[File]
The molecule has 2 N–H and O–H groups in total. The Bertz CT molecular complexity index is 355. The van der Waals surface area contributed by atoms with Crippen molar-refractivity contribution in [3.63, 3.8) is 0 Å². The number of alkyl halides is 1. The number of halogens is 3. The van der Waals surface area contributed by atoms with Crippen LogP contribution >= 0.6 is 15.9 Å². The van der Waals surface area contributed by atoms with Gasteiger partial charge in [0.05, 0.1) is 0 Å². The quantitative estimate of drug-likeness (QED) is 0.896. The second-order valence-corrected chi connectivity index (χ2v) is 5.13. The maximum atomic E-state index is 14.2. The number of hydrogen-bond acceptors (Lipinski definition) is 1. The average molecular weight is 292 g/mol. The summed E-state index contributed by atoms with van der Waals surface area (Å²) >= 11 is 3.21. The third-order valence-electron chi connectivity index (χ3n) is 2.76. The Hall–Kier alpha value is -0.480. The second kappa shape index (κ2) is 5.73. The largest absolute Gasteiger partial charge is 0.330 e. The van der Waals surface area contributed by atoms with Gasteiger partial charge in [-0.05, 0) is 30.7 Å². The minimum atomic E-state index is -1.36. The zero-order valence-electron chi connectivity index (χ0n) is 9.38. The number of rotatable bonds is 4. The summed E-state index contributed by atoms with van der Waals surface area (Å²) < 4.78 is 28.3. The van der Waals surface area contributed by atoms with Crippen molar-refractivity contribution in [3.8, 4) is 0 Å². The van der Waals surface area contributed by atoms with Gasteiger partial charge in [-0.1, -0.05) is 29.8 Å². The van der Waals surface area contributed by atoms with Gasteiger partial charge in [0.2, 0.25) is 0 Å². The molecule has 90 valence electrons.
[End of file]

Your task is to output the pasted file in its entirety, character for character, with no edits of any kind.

The molecule has 2 N–H and O–H groups in total. The Bertz CT molecular complexity index is 355. The van der Waals surface area contributed by atoms with Crippen molar-refractivity contribution in [3.63, 3.8) is 0 Å². The number of alkyl halides is 1. The number of halogens is 3. The van der Waals surface area contributed by atoms with Crippen LogP contribution >= 0.6 is 15.9 Å². The van der Waals surface area contributed by atoms with Gasteiger partial charge in [0.05, 0.1) is 0 Å². The quantitative estimate of drug-likeness (QED) is 0.896. The second-order valence-corrected chi connectivity index (χ2v) is 5.13. The maximum atomic E-state index is 14.2. The number of hydrogen-bond acceptors (Lipinski definition) is 1. The average molecular weight is 292 g/mol. The summed E-state index contributed by atoms with van der Waals surface area (Å²) >= 11 is 3.21. The third-order valence-electron chi connectivity index (χ3n) is 2.76. The Hall–Kier alpha value is -0.480. The second kappa shape index (κ2) is 5.73. The largest absolute Gasteiger partial charge is 0.330 e. The van der Waals surface area contributed by atoms with Gasteiger partial charge in [-0.05, 0) is 30.7 Å². The minimum atomic E-state index is -1.36. The zero-order valence-electron chi connectivity index (χ0n) is 9.38. The number of rotatable bonds is 4. The summed E-state index contributed by atoms with van der Waals surface area (Å²) < 4.78 is 28.3. The van der Waals surface area contributed by atoms with Crippen molar-refractivity contribution in [3.8, 4) is 0 Å². The van der Waals surface area contributed by atoms with Gasteiger partial charge in [-0.1, -0.05) is 29.8 Å². The van der Waals surface area contributed by atoms with Gasteiger partial charge in [0.2, 0.25) is 0 Å². The molecule has 90 valence electrons.